It is difficult to make general statements about religious orientation. The more vocal students appear to have left organized religion far behind them; so far behind, in fact, that they seem surprisingly ignorant of the beliefs, the practices, and the theological posture of the major organized religions. They have not yet found a substitute, but they continue to seek. As for the others, the silent ones, I believe that for the most part they are quite happy with the religion of their parents, but are too overawed by the vocal minority to mention it.
I'm curious about your interview with the witch. Did it really come off? If you can find the time to write, I'd appreciate hearing from you about it.
Sidney Birnbaum Mathematics Dept. University of South Carolina
The Student witch's paper, "A Brief Outline of White Witchcraft, or The Old Religion" is included at the end of this chapter.
In writing this book I had a twofold purpose: 1) To tell "where it's at" and "what's happening NOW" in the world of modern witchcraft and 2) To avoid as much as possible the usual historic rehash of the subject found in most books dealing with witchcraft. The historical data I have included is pertinent to the book and is primarily that which most such books leave out; The chapter on "Christmas: Pagan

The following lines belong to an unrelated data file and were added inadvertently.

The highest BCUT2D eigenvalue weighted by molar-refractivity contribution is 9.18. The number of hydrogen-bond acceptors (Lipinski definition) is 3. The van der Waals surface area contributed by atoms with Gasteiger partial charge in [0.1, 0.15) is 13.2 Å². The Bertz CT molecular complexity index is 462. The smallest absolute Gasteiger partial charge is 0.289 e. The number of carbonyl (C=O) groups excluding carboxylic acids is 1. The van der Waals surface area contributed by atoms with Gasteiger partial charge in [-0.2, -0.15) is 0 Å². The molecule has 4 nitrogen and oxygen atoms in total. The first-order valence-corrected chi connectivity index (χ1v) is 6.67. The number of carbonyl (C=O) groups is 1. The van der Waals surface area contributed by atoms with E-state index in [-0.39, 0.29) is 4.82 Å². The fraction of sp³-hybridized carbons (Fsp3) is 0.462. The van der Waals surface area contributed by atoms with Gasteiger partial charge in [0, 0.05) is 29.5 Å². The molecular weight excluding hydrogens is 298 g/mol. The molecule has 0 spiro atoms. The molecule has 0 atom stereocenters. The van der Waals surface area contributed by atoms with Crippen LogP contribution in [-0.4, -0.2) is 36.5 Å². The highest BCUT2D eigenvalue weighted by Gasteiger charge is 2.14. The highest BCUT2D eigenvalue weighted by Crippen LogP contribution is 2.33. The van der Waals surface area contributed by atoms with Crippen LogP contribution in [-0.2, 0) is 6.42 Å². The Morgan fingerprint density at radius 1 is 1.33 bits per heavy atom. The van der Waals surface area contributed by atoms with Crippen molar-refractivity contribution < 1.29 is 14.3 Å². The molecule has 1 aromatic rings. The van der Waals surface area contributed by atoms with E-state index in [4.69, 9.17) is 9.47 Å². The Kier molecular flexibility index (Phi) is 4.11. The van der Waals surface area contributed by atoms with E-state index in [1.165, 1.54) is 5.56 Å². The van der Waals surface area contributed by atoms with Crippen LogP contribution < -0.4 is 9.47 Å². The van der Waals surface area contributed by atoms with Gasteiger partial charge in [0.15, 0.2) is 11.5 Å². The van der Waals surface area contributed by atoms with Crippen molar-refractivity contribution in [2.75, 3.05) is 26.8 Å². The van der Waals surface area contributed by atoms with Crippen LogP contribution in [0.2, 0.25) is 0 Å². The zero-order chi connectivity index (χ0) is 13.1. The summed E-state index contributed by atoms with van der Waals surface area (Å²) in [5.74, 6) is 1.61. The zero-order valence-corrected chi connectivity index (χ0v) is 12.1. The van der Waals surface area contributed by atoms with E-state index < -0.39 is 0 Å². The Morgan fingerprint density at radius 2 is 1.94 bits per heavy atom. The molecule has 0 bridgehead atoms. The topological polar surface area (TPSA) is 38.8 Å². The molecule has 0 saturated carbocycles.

Holiday" is a good example.
The following is quoted from Reason: The Only Oracle of Man by Ethan Allen published in Bennington, Vermont, 1784: "Witchcraft and priestcraft, were introduced into this world together, in its nonage; and has gone on, hand in hand together, until about half a century past, when witchcraft began to be discredited ... This discovery has depreciated Priestcraft, on the scale of at least fifty per cent per annum ... "